ssh unable to negotiate - no matching key exchange method found

  • I am trying to log in to my DSL router, because I'm having trouble with command-line mail. I'm hoping to be able to reconfigure the router.

    When I give the ssh command, this is what happens:

    $ ssh [email protected]
    
    Unable to negotiate with 10.255.252.1 port 22: no matching key exchange method found. Their offer: diffie-hellman-group1-sha1
    

    so then I looked at this stackexchange post, and modified my command to this, but I get a different problem, this time with the ciphers.

    $ ssh -oKexAlgorithms=+diffie-hellman-group1-sha1 [email protected]
    
    Unable to negotiate with 10.255.252.1 port 22: no matching cipher found. Their offer: 3des-cbc
    

    so is there a command to offer 3des-cbc encryption? I'm not sure about 3des, like whether I want to add it permanently to my system.

    Is there a command to allow the 3des-cbc cipher?

    What is the problem here? It's not asking for password.

    Maybe it's is already answered here

    Ssh has a number of different encryption algorithms it can use, and there is no common one between your client and the server. Try using `ssh -o KexAlgorithms=diffe-hellman-group-sha1 [email protected]` to force your client to use an older, less secure algorithm, and see if there is more recent firmware for your router.

    `ssh -vvv ...` will reveal all key exchange and cipher protocols offered by the server.

  • a CVn

    a CVn Correct answer

    3 years ago

    This particular error happens while the encrypted channel is being set up. If your system and the remote system don't share at least one cipher, there is no cipher to agree on and no encrypted channel is possible. Usually SSH servers will offer a small handful of different ciphers in order to cater to different clients; I'm not sure why your server would be configured to only allow 3DES-CBC.

    Now, 3DES-CBC isn't terrible. It's slow, and it provides less security than some other algorithms, but it's not immediately breakable as long as the keys are selected properly. CBC itself has some issues when ciphertext can be modified in transit, but I strongly suspect that the resultant corruption would be rejected by SSH's HMAC, reducing impact. Bottom line, there are worse choices than 3DES-CBC, and there are better ones. However, always tread carefully when overriding security-related defaults, including cipher and key exchange algorithm choices. Those defaults are the defaults for a reason; some pretty smart people spent some brain power considering the options and determined that what was chosen as the defaults provide the best overall security versus performance trade-off.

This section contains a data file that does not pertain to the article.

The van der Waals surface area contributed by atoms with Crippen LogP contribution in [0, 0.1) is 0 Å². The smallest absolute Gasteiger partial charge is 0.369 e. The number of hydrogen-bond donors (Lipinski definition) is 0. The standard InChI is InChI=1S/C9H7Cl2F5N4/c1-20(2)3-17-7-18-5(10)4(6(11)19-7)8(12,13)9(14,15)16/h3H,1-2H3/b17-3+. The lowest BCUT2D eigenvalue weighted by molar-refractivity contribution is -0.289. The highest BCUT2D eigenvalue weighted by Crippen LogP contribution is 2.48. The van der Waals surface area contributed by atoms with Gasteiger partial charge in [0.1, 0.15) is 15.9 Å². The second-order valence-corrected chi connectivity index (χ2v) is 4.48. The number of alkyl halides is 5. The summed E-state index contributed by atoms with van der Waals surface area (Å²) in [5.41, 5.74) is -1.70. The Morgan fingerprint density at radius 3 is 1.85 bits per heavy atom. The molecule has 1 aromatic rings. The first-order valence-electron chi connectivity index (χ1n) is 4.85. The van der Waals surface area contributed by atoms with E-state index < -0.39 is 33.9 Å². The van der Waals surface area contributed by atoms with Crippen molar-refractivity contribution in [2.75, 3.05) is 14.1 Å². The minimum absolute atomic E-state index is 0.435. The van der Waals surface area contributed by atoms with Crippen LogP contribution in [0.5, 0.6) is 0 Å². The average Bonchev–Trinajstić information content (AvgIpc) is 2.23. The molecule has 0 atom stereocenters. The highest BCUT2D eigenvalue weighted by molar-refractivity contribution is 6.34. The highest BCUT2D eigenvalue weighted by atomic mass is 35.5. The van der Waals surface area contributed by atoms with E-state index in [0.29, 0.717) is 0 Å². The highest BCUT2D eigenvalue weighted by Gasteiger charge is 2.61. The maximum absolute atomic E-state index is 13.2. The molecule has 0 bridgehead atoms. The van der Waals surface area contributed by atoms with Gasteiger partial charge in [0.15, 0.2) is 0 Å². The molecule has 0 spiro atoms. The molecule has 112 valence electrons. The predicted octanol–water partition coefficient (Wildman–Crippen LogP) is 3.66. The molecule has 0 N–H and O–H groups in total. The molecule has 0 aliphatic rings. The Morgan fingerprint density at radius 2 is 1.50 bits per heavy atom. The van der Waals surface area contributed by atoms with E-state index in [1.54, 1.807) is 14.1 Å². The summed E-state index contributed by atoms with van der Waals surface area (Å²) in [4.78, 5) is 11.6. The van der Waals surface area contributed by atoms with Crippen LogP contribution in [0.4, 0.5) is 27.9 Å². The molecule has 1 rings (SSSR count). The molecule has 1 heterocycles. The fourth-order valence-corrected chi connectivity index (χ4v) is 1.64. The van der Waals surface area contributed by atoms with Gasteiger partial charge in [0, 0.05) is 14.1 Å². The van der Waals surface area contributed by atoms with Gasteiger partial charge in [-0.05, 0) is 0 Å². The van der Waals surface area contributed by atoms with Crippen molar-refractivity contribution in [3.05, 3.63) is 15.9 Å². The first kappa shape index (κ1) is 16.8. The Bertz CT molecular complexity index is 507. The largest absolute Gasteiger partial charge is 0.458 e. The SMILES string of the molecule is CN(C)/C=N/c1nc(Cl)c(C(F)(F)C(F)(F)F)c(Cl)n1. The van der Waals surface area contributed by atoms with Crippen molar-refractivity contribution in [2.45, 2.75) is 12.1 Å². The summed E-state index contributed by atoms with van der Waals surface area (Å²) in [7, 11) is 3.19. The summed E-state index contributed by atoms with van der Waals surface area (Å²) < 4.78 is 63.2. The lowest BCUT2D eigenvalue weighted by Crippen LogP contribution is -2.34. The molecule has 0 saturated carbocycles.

As you found out, you can use -c ... (or -oCiphers=...) to specify which cipher to offer from the client side. In this case adding -c 3des-cbc allows only 3DES-CBC from the client. Since this matches a cipher that the server offers, an encrypted channel can be established and the connection proceeds to the authentication phase.

    You can also add this to your personal ~/.ssh/config. To avoid making a global change to solve a local problem, you can put it in a Host stanza. For example, if your SSH config currently says (dummy example):

    Port 9922
    

    specifying a global default port of 9922 instead of the default 22, you can add a host stanza for the host that needs special configuration, and a global host stanza for the default case. That would become something like...

    Host 10.255.252.1
        Ciphers 3des-cbc
        KexAlgorithms +diffie-hellman-group1-sha1
    Host *
        Port 9922
    

    The indentation is optional, but I find it greatly enhances readability. Blank lines and lines starting with # are ignored.

    If you always (or mostly) log in as the same user on that system, you can also specify that username:

    Host 10.255.252.1
        Ciphers 3des-cbc
        KexAlgorithms +diffie-hellman-group1-sha1
        User enduser
    Host *
        Port 9922
    

    You don't need to add a Host * stanza if there was nothing in your ~/.ssh/config to begin with, as in that case only compiled-in or system-wide defaults (typically from /etc/ssh/ssh_config) would be used.

    At this point, the ssh command line to connect to this host reduces to simply

    $ ssh 10.255.252.1
    

    and all other users on your system, and connections to all other hosts from your system, are unaffected by the changes.

    In my case I had to remove the `Cipher` line, but then it worked! Thanks!

    According to the ssh_config man page (link) the config file syntax for the ciphers is "Cipher**s**" (note the trailing s).

License under CC-BY-SA with attribution


Content dated before 6/26/2020 9:53 AM